Matt McElroy: Notes from the field

“Hola!” from Mt. Guilarte, Adjuntas, Puerto Rico
Panoramic view from Mt Guillarte. 
I’m up here in the central mountains of Puerto Rico rocking my Darwinners T-shirt and Seahawks beanie for the start of the Seattle Seahawks playoff run. It just started pouring rain – so work is on hold! I just returned to Puerto Rico from the SICB conference in Palm Springs, where I presented a chapter from my dissertation and whooped on Hilary Hayford, Leith Miller, and Matt George in dice. Repeatedly. Now I’m working with Prof. Paul Hertz (Barnard University), graduate students Luisa Otero (Univ. Puerto Rico) and Sophia Prado-Irwin (SF State University), as well as undergraduate students Richard Portilla (Hunter College, CUNY), Ashley Brown (Barnard), and Hannah Dale (Barnard).
Me and Paul. 
Paul Hertz worked on the thermal biology of Puerto Rican anoles for his dissertation in the 70’s and is a legit Professor of Lizard Proctology. Together with Paul, we are resurveying three species at some of his former study sites to look for changes in thermal biology due to climate change. Paul’s method uses copper models that are shaped like lizards to measure the operative body temperatures that are available for lizards. We are then able to compare the body temperatures of live lizards to the operative temperatures to test hypothesis about behavioral thermoregulation.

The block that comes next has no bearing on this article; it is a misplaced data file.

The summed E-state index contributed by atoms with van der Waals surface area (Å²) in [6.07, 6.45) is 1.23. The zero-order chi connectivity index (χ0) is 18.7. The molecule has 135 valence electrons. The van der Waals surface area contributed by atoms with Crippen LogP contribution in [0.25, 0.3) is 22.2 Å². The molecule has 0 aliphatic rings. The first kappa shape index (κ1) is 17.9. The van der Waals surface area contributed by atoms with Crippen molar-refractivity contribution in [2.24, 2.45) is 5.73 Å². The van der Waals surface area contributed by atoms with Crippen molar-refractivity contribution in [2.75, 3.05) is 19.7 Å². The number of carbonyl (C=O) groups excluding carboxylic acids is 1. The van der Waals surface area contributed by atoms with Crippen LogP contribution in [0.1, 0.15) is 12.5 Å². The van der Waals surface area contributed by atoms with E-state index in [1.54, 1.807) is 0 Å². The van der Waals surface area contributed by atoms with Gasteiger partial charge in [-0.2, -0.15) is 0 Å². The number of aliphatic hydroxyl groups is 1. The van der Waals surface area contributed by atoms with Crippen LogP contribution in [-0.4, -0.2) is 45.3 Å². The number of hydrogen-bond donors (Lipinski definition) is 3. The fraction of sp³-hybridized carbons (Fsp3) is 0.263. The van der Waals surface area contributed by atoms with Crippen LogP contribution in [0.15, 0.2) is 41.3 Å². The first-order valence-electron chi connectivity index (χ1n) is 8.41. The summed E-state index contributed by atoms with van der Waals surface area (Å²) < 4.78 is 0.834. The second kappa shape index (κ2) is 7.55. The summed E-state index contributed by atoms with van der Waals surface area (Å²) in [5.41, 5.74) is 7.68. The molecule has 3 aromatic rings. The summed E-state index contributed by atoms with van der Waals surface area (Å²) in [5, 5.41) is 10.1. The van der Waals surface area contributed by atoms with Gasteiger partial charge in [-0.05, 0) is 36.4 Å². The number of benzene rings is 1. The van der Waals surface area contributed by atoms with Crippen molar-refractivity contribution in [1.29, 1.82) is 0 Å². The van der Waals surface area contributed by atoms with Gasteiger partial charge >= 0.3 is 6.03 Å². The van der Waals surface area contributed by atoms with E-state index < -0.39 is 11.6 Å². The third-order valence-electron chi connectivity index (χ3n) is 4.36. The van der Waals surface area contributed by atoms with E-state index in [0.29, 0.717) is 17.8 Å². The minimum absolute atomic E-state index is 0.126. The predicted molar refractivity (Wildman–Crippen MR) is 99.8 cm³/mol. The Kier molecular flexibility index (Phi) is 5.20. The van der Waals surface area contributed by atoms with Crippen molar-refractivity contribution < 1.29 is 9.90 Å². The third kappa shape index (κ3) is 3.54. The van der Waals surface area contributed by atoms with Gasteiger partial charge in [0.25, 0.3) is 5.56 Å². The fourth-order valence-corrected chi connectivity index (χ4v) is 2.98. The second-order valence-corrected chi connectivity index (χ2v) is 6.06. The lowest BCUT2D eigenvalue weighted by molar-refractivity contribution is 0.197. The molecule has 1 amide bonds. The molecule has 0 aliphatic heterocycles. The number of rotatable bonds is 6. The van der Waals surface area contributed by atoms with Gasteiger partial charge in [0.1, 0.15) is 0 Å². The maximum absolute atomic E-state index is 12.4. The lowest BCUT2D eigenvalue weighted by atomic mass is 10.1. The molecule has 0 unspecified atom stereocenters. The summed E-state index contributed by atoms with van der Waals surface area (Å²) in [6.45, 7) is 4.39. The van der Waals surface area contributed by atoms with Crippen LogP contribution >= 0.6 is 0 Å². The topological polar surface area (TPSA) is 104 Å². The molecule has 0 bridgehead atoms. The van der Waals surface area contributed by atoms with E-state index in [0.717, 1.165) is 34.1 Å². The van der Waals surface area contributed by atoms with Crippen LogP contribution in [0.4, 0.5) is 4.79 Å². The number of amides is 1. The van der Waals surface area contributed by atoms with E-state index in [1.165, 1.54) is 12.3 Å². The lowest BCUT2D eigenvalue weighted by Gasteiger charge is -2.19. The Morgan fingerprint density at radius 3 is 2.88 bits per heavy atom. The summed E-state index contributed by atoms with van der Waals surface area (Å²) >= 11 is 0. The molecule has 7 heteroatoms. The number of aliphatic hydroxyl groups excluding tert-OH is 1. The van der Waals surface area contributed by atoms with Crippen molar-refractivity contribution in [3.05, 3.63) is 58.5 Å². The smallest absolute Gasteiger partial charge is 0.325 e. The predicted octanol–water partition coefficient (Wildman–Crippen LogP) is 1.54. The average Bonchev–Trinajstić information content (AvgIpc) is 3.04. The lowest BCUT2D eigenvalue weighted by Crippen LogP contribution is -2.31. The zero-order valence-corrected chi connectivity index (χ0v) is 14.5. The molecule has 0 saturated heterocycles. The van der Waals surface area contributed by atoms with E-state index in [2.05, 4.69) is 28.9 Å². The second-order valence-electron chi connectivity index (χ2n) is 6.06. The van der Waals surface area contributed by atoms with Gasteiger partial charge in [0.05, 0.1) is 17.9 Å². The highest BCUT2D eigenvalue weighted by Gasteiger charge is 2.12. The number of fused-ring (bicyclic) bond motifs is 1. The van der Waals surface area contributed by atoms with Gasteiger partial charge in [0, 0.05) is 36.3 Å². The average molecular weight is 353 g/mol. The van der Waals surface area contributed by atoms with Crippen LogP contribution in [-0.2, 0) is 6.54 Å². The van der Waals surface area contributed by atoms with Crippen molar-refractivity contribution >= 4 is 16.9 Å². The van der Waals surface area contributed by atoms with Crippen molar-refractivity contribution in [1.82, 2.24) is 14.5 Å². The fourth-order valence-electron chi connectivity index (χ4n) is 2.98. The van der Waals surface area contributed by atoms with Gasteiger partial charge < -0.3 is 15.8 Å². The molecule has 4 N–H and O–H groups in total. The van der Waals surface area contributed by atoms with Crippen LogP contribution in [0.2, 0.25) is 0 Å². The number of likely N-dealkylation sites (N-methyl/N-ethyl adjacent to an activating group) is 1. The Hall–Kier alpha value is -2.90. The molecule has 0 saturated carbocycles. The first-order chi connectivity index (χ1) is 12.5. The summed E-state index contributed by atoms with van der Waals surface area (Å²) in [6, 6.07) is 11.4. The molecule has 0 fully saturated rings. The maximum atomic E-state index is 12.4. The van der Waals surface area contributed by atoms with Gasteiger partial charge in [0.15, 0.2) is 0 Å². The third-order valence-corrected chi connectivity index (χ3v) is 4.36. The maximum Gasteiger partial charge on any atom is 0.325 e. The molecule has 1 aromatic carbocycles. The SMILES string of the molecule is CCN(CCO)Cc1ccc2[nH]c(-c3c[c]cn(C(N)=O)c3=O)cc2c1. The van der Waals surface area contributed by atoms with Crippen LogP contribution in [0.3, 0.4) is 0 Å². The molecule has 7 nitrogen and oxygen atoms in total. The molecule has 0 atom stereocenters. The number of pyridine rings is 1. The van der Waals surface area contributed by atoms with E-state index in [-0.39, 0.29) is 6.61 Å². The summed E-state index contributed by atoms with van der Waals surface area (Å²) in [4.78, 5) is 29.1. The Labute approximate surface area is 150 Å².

Luisa taking an Anolis gundlachi body temperature. 
Anolis gundlachi
I’ve worked with Paul in Puerto Rico many times over the last few years. The way he tells it - I’m stealing his dissertation. For his dissertation, Paul worked on thermal biology and adaptation of anoles along elevational gradients, however, the myriad of genomic tools that we phylogeneticists use today didn’t exist yet. My dissertation also focuses on thermal adaptation along climatic gradients, but my phylogenetic/genomic approach builds on his classic work. Its not stealing if I cite it, Paul! After I finish helping Paul and his crew I will spend two weeks collecting Anolis cristatellus, A. stratulus, and A. pulchellus along elevational and thermal gradients to test hypotheses about thermal adaptation, phylogeographic structure, and gene flow.



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